Casualization is a topic we’ve been discussing in the MMORPG community for over a decade now. Features that used to be considered a part of this phenomena were originally things like lower leveling curves, instancing, and quest-centric leveling systems. In addition, the lowering of the complexity of games, their dumbing down, has been and still is considered a part of the same process.
In recent years another word has been popping up more and more when the subject of casualization has come up. That word is convenience, and I want to try to address some issues related to it in this post. Some players and developers seem to hold the view that in the name of convenience, sacrificing the credibility of a virtual world is an OK trade-off. But is it really OK, and when does the point come where there’s too much convenience for your virtual world to remain credible?
When does convenience become problematic
Convenience-related features are not necessarily a problem, but they can be.
In MMORPGs, an important aspect of gameplay is often the grind, which gives value to objectives – the longer it takes to achieve something, the higher it’s value (most of the time, anyway). Changes done in the name of convenience tend to stealthily reduce the amount time it takes to reach objectives, thus reducing their value.
This is a much greater problem in games that attempt to appeal to the more oldschool crowd who often expect a greater focus on the open world aspects of the genre. Talking recent games, I feel this was a problem with WildStar for example: the difficult and demanding raiding experience was to appeal to many older raiders, but the abundance of modern convenience features made the game feel cheaper than intended – Dungeon Finder, quests you don’t have to read, an overabundance of quests, fast travel, what have you. Essentially, WildStar with these features reduced it’s world to a lobby space for minigames, and that did not appeal to many traditional MMORPG gamers, not even the raiding niche of them – instead it only appealed to people who were solely playing the game for the raids and did not care for the open world aspect or much else.
An interesting thing about many convenience-related features is that alone they often are pretty harmless. Vanguard for example remained a very open world -feeling game despite getting a Dungeon Finder. Granted, the feature didn’t automatically teleport you anywhere or give you extra rewards, but it still found you a group semi-automatically. Even World of Warcraft’s DF didn’t start out with the extra rewards or teleportation, and everybody was fine with the feature at the time. As one starts adding more and more convenience-related features to their game though, there tends to come a point where they have affected other parts of the game so much it begins irritating some parts of the population. MMORPGs have traditionally been timesinks, and even though their average player now has less time than before, they still need those timesinks to keep people playing – older games had casuals too despite appealing more to the hardcore crowd, and there were timesinks for the casuals to partake in.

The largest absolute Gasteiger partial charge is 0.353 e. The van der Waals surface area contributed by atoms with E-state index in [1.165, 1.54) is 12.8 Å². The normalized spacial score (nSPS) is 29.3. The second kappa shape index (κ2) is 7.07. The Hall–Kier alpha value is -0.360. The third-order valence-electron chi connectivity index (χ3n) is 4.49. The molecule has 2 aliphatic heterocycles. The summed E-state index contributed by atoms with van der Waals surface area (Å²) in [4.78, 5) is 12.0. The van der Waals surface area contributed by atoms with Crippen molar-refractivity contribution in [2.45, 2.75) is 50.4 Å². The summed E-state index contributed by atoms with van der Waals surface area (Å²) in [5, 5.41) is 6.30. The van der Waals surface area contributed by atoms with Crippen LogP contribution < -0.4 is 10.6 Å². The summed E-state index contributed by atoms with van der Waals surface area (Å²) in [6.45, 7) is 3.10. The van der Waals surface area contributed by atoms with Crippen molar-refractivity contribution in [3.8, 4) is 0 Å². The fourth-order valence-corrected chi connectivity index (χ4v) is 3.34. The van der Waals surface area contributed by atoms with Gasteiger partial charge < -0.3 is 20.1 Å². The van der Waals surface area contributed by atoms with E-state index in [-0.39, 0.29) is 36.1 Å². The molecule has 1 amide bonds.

Timesinks aren’t the only thing affected by convenience-related features: immersion is a big part of the genre to many a gamer as well. Take for example an archer’s arrows: it is convenient to not have them as consumables, but on the other hand it is rather unimmersive for your bow to not consume any arrows to say the least. The key questions when it comes to implementing a feature like this then are: what type of a game are you building, and who is your target audience. Many games nowadays focus solely on the dungeon grinding and minigame aspects of the genre, and to players of games of this type immersion may not be the first priority. On the other hand if you are trying to appeal to an audience of both, people who like immersion and open worlds, and people who like convenient dungeon grinding, you’re going to be making some difficult decisions when it comes to these features.
For a developer the biggest help in making these decisions would probably be nailing down the game’s core audience right from the first steps of production. It seems unlikely that there’s going to be another WoW at this point, a super popular game that would appeal to all kinds of players of the genre, so focusing on one or two niches per game seems like the best solution. Being a one-trick-pony has it’s advantages in the fractured MMORPG market.